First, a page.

9. Complete at least 25 hours of community service in a minimum of two different activities. All community service hours are cumulative, i.e. the 10 community service hours used to obtain the chapter degree can be used toward the state degree. These community service hours are in addition to and cannot be duplicated as paid or unpaid SAE hours.

Tucker, senior, always has had an interest in working with large animals. Her agriculture projects include showing cattle and pigs, and raising swine and steers. Tucker has raised cows and calves, as well as pigs, eventually selling them for profit. She also became interested in honeybees, and, with help from an uncle, harvested her own honey.

Tucker was enrolled at the skills center during her junior year and had the opportunity to job shadow three different veterinarian offices. She was able to observe processes and animal surgeries.

She is interested in entering a vet science program.

“It was great to have a chance to learn more about the field while I’m still in high school,” Tucker said. “It helps me to know if I want to commit to the program. I’m still making up my mind.”

After high school graduation, she plans to enroll in a community college program and get licensed as a vet technician to work with large animals. She also participates in the equestrian team and feels she has learned a lot about monitoring the health of her own horse.

Schleve, a senior, has participated in several agricultural programs as well. Last year he raised rabbits for food, then raised coho salmon in a tank in the hatchery.

Schleve also raised pigs for market, acquiring them in March, raising them for six months, then selling them at the county fair last August.

“I particularly liked this project because it was long-term,” Schleve said. “It helps me to feel like I’m more dependable and a little bit harder working than before.”

Schleve is interested in making a career of underwater welding. He is in Bill Seabolt’s welding class at the high school. After graduation, he wants to enter the Universal Diving Institute in South Carolina.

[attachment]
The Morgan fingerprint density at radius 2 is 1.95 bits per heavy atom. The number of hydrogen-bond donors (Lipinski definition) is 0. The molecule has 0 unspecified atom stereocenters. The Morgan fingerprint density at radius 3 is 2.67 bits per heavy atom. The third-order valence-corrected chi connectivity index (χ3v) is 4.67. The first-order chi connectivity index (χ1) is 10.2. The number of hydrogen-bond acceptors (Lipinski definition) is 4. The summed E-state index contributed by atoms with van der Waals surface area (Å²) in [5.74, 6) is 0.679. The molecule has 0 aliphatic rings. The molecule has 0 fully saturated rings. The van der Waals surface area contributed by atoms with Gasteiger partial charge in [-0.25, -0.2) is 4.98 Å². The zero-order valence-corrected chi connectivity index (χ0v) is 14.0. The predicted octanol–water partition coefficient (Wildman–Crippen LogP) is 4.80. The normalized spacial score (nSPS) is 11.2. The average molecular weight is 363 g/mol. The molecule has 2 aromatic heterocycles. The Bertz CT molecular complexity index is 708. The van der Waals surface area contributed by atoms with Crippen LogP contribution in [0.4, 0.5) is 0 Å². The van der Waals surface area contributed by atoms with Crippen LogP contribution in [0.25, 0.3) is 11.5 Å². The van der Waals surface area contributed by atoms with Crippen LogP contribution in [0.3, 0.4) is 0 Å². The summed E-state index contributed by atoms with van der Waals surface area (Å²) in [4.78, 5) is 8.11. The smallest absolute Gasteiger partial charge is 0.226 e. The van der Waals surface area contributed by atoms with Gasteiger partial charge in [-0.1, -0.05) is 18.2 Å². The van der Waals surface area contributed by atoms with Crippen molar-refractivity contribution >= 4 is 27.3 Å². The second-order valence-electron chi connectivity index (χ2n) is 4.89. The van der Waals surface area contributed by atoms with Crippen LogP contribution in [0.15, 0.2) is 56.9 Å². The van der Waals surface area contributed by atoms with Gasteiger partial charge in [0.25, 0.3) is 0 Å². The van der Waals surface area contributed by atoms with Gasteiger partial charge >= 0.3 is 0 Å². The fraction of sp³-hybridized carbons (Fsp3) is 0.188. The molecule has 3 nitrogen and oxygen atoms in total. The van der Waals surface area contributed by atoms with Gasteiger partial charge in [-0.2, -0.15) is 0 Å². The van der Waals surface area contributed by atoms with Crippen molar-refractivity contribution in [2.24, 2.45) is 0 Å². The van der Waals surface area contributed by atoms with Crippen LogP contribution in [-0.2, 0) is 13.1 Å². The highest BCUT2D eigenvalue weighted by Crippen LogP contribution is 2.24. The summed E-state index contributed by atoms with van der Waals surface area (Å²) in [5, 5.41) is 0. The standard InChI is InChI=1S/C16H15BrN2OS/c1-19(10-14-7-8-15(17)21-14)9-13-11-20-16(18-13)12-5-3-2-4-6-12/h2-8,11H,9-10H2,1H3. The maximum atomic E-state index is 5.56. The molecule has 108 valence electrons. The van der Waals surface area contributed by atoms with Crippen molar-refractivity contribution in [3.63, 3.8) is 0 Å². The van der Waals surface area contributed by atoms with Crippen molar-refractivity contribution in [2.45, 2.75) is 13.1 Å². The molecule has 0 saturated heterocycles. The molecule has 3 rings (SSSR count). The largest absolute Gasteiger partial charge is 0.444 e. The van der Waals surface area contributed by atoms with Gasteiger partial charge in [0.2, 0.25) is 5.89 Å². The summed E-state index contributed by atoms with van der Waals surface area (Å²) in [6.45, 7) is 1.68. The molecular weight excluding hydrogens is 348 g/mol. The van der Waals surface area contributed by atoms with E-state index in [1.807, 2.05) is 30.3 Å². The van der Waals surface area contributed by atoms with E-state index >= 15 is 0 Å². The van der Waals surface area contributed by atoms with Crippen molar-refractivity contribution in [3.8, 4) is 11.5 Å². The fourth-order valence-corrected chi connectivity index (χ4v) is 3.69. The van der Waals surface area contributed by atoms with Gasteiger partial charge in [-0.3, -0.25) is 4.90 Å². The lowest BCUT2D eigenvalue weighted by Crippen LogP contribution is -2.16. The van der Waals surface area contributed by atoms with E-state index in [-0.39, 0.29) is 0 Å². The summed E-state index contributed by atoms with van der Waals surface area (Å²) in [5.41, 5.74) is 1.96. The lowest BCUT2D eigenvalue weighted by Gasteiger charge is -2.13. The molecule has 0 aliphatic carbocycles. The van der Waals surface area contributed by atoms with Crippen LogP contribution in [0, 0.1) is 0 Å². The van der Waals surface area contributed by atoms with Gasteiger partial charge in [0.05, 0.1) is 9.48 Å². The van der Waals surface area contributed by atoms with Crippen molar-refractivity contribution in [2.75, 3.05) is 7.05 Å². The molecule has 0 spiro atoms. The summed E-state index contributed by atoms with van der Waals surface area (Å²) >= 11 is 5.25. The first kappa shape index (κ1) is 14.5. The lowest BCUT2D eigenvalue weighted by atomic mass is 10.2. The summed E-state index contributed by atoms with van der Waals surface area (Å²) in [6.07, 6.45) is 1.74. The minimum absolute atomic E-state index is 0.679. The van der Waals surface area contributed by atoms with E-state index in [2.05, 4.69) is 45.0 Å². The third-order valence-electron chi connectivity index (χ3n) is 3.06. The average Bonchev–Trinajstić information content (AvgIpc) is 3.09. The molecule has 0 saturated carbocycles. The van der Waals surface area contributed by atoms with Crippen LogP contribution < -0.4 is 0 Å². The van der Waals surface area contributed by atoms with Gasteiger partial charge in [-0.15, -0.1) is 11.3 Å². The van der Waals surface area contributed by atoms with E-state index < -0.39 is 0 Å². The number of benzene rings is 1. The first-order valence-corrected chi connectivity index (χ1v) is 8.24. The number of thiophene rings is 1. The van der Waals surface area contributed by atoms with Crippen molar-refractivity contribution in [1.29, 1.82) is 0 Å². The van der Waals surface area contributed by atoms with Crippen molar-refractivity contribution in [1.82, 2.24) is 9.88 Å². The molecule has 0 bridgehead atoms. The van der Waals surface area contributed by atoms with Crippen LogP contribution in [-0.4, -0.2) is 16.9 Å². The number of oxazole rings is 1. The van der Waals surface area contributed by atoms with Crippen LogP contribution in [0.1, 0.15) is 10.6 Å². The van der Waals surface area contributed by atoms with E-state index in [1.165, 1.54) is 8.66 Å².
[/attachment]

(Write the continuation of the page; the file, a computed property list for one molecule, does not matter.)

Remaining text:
“FFA has helped me to learn how to communicate with people, how to be more dependable and how to complete tasks as they are assigned,” Schleve said.

Maddie Potts, Lillian Oden and Emily Straling, accompanied by teacher Jim Heintz, will attend a SkillsUSA Photography state competition event in Yakima on April 27-29.

The Sequim High Robotics team received an invitation to the World Championships in Houston, Texas, on April 19-22. Sequim’s is one of 48 teams in the Pacific Northwest District invited to the World Championships after competing in two district events and winning two awards. The first was the Quality Award at the Mount Vernon event, and the other, the Judges’ Award, at an event in Auburn.

“The team performed very well in all matches and is very much looking forward to having the opportunity to show what they can do at the World Championships in Houston,” lead mentor Brad Moore said.

Sequim High School Operetta Club presents “Seven Brides for Seven Brothers” for eight performances in the auditorium. Performances are Friday, May 5, at 7 p.m.; Saturday, May 6, at 1 p.m.; Thursday, May 11, at 6 p.m.; Friday, May 12, at 7 p.m.; Saturday, May 13, at 7 p.m.; Thursday, May 18, at 6 p.m.; Friday, May 19, at 7 p.m., and Saturday, May 20, at 7 p.m. For more details about pricing and to purchase tickets, go to www.shsoperetta.org.

There’s one last chance to pre-order a yearbook for this year! The cost is $60 and they are on sale through April 28 in the main office.

The annual FFA plant sale is coming May 10-13! Hours are from 2-5:30 p.m Wednesday, May 10; from 8:30 a.m.-5:30 p.m. Thursday-Friday, May 11-12; and from 9 a.m.-1 p.m. Saturday, May 13, at the greenhouse, at the north end of the high school campus on Sequim Avenue.

@sequimschools — April 26, 2017
@sequimschools — April 26, 2017
@sequimschools — April 26, 2017
@sequimschools — April 26, 2017
@sequimschools — April 26, 2017
@sequimschools — April 26, 2017
@sequimschools — April 26, 2017